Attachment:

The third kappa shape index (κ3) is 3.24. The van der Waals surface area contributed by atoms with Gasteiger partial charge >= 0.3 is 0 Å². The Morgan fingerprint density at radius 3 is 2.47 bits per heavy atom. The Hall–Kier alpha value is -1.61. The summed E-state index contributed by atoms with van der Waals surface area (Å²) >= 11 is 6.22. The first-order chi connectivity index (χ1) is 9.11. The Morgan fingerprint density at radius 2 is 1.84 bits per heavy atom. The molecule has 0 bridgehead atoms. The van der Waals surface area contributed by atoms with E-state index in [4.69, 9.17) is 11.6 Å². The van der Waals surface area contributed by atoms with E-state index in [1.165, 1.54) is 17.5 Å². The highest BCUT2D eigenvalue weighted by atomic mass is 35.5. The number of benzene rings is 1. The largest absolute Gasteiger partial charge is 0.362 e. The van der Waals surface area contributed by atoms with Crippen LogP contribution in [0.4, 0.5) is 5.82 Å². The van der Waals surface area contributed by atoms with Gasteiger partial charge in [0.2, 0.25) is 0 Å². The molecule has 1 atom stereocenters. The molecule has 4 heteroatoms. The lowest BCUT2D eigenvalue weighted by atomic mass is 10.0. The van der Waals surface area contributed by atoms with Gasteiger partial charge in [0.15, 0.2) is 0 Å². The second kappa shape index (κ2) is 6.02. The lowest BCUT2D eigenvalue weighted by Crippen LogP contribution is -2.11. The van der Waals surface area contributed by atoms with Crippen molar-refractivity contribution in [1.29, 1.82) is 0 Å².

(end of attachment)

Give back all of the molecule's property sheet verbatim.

The third kappa shape index (κ3) is 3.24. The van der Waals surface area contributed by atoms with Gasteiger partial charge >= 0.3 is 0 Å². The Morgan fingerprint density at radius 3 is 2.47 bits per heavy atom. The Hall–Kier alpha value is -1.61. The summed E-state index contributed by atoms with van der Waals surface area (Å²) >= 11 is 6.22. The first-order chi connectivity index (χ1) is 9.11. The Morgan fingerprint density at radius 2 is 1.84 bits per heavy atom. The molecule has 0 bridgehead atoms. The van der Waals surface area contributed by atoms with E-state index in [4.69, 9.17) is 11.6 Å². The van der Waals surface area contributed by atoms with E-state index in [1.165, 1.54) is 17.5 Å². The highest BCUT2D eigenvalue weighted by atomic mass is 35.5. The number of benzene rings is 1. The largest absolute Gasteiger partial charge is 0.362 e. The van der Waals surface area contributed by atoms with Crippen LogP contribution in [0.4, 0.5) is 5.82 Å². The van der Waals surface area contributed by atoms with Gasteiger partial charge in [0.2, 0.25) is 0 Å². The molecule has 1 atom stereocenters. The molecule has 4 heteroatoms. The lowest BCUT2D eigenvalue weighted by atomic mass is 10.0. The van der Waals surface area contributed by atoms with Gasteiger partial charge in [0.15, 0.2) is 0 Å². The second kappa shape index (κ2) is 6.02. The lowest BCUT2D eigenvalue weighted by Crippen LogP contribution is -2.11. The van der Waals surface area contributed by atoms with Crippen molar-refractivity contribution in [1.29, 1.82) is 0 Å².